That's the title of an editorial in today's Los Angeles Times. It's subtitled, "L.A. County sent more people to death row in 2009 than Texas. It's a key issue in this race."
Los Angeles County residents look into their magic mirrors and see a humane and enlightened region with pragmatic criminal justice laws, unlike those backward, supposedly execution-crazy folks in places like Texas. The facts state otherwise. While the rest of California condemns felons to death at the same slowing pace as the rest of the nation, prosecutors in Los Angeles seek the death penalty aggressively. This single county sent more people to death row in 2009 than the entire state of Texas.
In November, Californians may consider a ballot measure that would eliminate the death penalty in favor of life-without-parole sentences, a proposal that has polled well but whose prospects remain uncertain in a state that has historically favored capital punishment. Even before then, though, voters in the state's most populous county will choose from among six candidates for district attorney, and the discussion and debate among those candidates, and between them and the voters, will directly affect how this region considers and uses the death penalty. Whether we eliminate capital punishment (and The Times believes strongly that we should) or keep it, county voters deserve to know where the candidates stand on the issue.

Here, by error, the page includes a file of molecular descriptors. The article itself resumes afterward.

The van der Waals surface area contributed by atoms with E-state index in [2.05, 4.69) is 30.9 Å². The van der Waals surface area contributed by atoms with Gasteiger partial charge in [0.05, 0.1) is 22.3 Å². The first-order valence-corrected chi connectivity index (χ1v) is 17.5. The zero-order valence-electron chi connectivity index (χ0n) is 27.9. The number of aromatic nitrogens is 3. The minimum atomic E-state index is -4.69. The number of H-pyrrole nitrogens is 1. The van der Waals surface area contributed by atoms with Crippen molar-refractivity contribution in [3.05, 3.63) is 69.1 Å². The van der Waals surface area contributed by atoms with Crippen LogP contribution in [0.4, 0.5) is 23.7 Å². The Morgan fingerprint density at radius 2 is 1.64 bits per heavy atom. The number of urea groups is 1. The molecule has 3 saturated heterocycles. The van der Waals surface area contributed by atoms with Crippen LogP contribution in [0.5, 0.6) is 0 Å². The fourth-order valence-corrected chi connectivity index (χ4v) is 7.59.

The question goes beyond merely who is for it and who is against it. Or even, for that matter, whether any given candidate uses the words that so many prosecutors do when describing who should be sent to death row: only "the worst of the worst."
Will the next Los Angeles County district attorney keep up the current pace of death sentences? The candidates must tell voters — and explain their reasons.
L.A. Weekly posts, "D.A. Debate: Three Prosecutors Duke, As Carmen Trutanich Ducks," by Gene Maddaus.
Three candidates for L.A. District Attorney debated public safety issues on Saturday afternoon. But once again, City Attorney Carmen Trutanich was not among them.
Trutanich, the leading fundraiser in the race, also skipped the first debate, back in November. At the time, he was still claiming publicly that he had not decided whether to run. Now that's he officially in the race, what's his excuse?
In his absence, the other three top contenders had a civil encounter, drawing distinctions on issues like prison realignment, the death penalty, and juvenile justice reform.
This was the first debate since Mario Trujillo dropped out, and his absence leaves a hole at the liberal-reform end of the political spectrum. The remaining candidates are all more conservative, both in terms of policy and their approach.
The closest candidate to Trujillo's views is Danette Meyers, a career prosecutor who has the backing of former District Attorney Gil Garcetti. Meyers has a tough demeanor, emphasizing the number of murder trials and death penalty cases she's prosecuted. But she's also built her campaign around reforming the way the D.A.'s office treats juvenile offenders, arguing that too many are sent to the adult system.
The article also has brief descriptions of the other two candidates, Alan Jackson and Jackie Lace.